My day in court 1953
As I have said before, Wednesdays at Movietonews were clear-up days when routine work was done to get ready for the production of the next General Release which would start on the Thursday. Lots of people didn’t bother to come in and those who did usually arrived late (and went early).
On such a day, I got in early to clear some files. The only other one in at that time was Tommy Scales, the Make-up Editor. Of course, the secretaries were in but they always worked a strict 9 to 5 regime.
At about 10.30 a large man entered my office. He was over six foot high and weighed around sixteen stone. He was in his early forties. He was out of breath.
He blurted out a story which didn’t make any sense the first time around. He was keen to know if we had run a story in the previous year which concerned the moving of a printing press from one part of London to another. I was always able to remember the stories in the reel and usually when they were issued. If I couldn’t remember them, then I knew that they would have happened when I was on holiday. I remembered the story concerning “The Daily Sketch” and “The News of The World” using the same printing press. It was just a small “filler”, but we had included it.
I looked up the Make-up sheets and found the item. The man then asked me if any other newsreel had used the story. I found this amusing and said, “I can’t imagine anyone else wanting to use that story”, but I looked up the Comparative Statement, a form that was completed twice a week to show what was in all the newsreels for a given release date. It showed the exclusives and the non exclusives.
I said, “That’s a strange enquiry, what is it for ?” He told me the story. It was a story that could only have been told on a mad Wednesday.
He said he was a solicitor and had a case going on at the Old Bailey and could a responsible representative of the company bring the two files as evidence at the trial. I said that I would have to ask the Make-up Editor. I went upstairs to speak to Tommy Scales. I quickly told him the story and he said “Well I’m buggered if I’m going, isn’t there anyone else ?” I said, “No, there’s you and there’s me”. He said “Well you go”.
I had no choice but to go. When we got outside into Soho Square, the solicitor had a cab waiting. We set off in a hurry. On the way, he told me more of the story.
It seems that a man was being accused of having sexual relations with a minor. He said that he thought that she was nineteen and, in any case, denied the charge. She said that they had had sexual intercourse after going to the cinema at the Odeon in Penge. He said that he remembered taking her to the Odeon in Penge, but he said that no sexual activity took place either after the visit to the cinema or any other time. It seems that neither the accused or the victim could remember the main films they saw, but they could agree that they saw a newsreel that featured the story of the printing press.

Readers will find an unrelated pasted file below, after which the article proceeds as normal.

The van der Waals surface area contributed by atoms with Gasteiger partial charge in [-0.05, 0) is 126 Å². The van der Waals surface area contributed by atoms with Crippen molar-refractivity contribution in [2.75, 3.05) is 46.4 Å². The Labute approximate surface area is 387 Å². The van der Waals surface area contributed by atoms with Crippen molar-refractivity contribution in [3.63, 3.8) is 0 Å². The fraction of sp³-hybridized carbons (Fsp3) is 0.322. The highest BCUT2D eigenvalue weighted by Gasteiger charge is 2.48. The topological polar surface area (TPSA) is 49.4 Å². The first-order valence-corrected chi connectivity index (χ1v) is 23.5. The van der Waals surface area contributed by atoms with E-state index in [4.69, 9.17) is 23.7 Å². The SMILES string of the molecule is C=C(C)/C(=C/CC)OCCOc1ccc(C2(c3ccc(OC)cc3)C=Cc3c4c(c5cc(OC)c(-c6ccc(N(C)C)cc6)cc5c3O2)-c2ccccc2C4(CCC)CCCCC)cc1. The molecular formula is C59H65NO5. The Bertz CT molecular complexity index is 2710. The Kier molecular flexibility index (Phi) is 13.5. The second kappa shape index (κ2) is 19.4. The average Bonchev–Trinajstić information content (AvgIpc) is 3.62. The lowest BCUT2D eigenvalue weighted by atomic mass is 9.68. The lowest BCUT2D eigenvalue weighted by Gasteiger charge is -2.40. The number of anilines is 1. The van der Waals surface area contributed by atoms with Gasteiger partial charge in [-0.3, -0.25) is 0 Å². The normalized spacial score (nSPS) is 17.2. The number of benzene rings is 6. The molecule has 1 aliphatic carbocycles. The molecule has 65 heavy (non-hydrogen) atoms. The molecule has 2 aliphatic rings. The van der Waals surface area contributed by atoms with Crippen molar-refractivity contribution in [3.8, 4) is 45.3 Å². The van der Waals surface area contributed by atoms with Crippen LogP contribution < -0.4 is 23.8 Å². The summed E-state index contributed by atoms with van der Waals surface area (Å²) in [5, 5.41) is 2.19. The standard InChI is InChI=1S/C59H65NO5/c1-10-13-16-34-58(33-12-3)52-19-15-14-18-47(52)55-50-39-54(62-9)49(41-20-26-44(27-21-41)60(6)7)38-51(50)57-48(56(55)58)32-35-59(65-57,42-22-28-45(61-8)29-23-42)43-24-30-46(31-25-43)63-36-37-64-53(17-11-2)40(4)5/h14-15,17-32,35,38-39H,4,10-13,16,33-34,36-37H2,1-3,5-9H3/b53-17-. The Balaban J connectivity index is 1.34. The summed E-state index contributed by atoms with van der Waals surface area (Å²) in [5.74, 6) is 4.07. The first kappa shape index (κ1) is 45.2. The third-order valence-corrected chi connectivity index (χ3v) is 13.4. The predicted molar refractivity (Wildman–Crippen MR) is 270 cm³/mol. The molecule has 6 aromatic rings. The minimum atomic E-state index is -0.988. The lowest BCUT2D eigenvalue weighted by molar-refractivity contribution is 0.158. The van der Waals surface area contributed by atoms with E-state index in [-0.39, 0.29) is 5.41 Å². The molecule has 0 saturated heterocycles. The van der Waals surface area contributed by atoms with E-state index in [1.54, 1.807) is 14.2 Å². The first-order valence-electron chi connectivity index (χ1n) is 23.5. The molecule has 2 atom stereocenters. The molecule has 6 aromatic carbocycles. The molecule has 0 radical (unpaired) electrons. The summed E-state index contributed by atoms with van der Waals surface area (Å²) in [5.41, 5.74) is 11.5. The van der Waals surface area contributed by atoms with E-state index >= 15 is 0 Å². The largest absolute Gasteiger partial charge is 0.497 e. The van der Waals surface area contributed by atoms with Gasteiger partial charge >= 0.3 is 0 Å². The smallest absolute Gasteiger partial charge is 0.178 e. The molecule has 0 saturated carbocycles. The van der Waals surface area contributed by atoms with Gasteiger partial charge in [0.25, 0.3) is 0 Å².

The girl was very pregnant.
When we got to the Old Bailey, I was ushered to a waiting seat outside No. 1 Court.
Eventually, I was called. As I entered, I could see all the various “docks” one for the prisoner, one for the witnesses and one for the judge. The judge was elevated above the hoi polloi. High above everyone else was a gallery for the public. I was sworn in in the witness box.
Apparently the Manager of the Odeon, Penge, had been quizzed concerning the fact that his cinema took the Movietonews Reel as first release and, therefore, would have shown the particular edition on a given date, for a period of three days, that I could verify with my files..
I was then asked by the defence council if I worked for Movetonews. Had Movetonews issued a story concerning a printing press ?. Could I say that no other newsreel had shown the same story ?. The answer to all questions was “Yes”.
Then the prosecuting council had a go. He was belligerent and wanted to know how I could state the facts. I waved to two files and explained their purpose. These were examined by both councils and their “seconds” and their solicitors.
I had done my stuff and then they wanted to keep the files as ”evidence”. I said that I needed them and that, in any case, I could always furnish them with copies. Reluctantly, they allowed me to depart with the files.
The whole point about my evidence was that the girl, as stated, was extremely pregnant and, had she conceived on the night we showed the moving of the printing press on our newsreel at the Odeon Penge, she would have given birth at least three weeks before the trial.
For some time, I searched the papers to find the outcome of the case, but, not to this day, did I find any reference to it.
However, it was a most interesting morning. After all, not many people can say that they have given evidence at the No. 1 Court at the Old Bailey.
© Terence Gallacher and terencegallacher.com, 2010. Unauthorized use and/or duplication of this material without express and written permission from this blog’s author and/or owner is strictly prohibited. Excerpts and links may be used, provided that full and clear credit is given to Terence Gallacher and terencegallacher.com with appropriate and specific direction to the original content.
For other articles about Movietone click here.